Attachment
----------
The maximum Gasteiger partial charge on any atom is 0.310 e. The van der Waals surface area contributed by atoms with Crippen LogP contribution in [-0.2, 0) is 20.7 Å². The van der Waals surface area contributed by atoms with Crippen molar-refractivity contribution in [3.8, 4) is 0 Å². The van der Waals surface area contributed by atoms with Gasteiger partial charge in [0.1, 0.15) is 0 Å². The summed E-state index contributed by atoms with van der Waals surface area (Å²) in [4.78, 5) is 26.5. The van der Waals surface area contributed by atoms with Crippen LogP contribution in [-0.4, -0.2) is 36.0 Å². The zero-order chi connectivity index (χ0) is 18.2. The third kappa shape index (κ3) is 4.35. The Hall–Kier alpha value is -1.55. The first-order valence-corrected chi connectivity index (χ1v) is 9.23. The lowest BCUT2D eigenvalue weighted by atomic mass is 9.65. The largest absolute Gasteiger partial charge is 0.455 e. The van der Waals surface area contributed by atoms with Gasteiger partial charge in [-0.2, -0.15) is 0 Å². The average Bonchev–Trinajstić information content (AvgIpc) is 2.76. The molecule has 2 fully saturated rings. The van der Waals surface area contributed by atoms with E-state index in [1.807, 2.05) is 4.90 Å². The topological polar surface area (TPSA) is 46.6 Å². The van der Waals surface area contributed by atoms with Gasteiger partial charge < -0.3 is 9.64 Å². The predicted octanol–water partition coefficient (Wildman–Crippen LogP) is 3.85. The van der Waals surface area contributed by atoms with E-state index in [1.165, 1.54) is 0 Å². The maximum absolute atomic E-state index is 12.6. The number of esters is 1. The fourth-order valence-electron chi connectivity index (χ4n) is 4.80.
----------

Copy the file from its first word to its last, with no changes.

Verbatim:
The maximum Gasteiger partial charge on any atom is 0.310 e. The van der Waals surface area contributed by atoms with Crippen LogP contribution in [-0.2, 0) is 20.7 Å². The van der Waals surface area contributed by atoms with Crippen molar-refractivity contribution in [3.8, 4) is 0 Å². The van der Waals surface area contributed by atoms with Gasteiger partial charge in [0.1, 0.15) is 0 Å². The summed E-state index contributed by atoms with van der Waals surface area (Å²) in [4.78, 5) is 26.5. The van der Waals surface area contributed by atoms with Crippen LogP contribution in [-0.4, -0.2) is 36.0 Å². The zero-order chi connectivity index (χ0) is 18.2. The third kappa shape index (κ3) is 4.35. The Hall–Kier alpha value is -1.55. The first-order valence-corrected chi connectivity index (χ1v) is 9.23. The lowest BCUT2D eigenvalue weighted by atomic mass is 9.65. The largest absolute Gasteiger partial charge is 0.455 e. The van der Waals surface area contributed by atoms with Gasteiger partial charge in [-0.2, -0.15) is 0 Å². The average Bonchev–Trinajstić information content (AvgIpc) is 2.76. The molecule has 2 fully saturated rings. The van der Waals surface area contributed by atoms with E-state index in [1.807, 2.05) is 4.90 Å². The topological polar surface area (TPSA) is 46.6 Å². The van der Waals surface area contributed by atoms with Gasteiger partial charge < -0.3 is 9.64 Å². The predicted octanol–water partition coefficient (Wildman–Crippen LogP) is 3.85. The van der Waals surface area contributed by atoms with E-state index in [1.165, 1.54) is 0 Å². The maximum absolute atomic E-state index is 12.6. The number of esters is 1. The fourth-order valence-electron chi connectivity index (χ4n) is 4.80.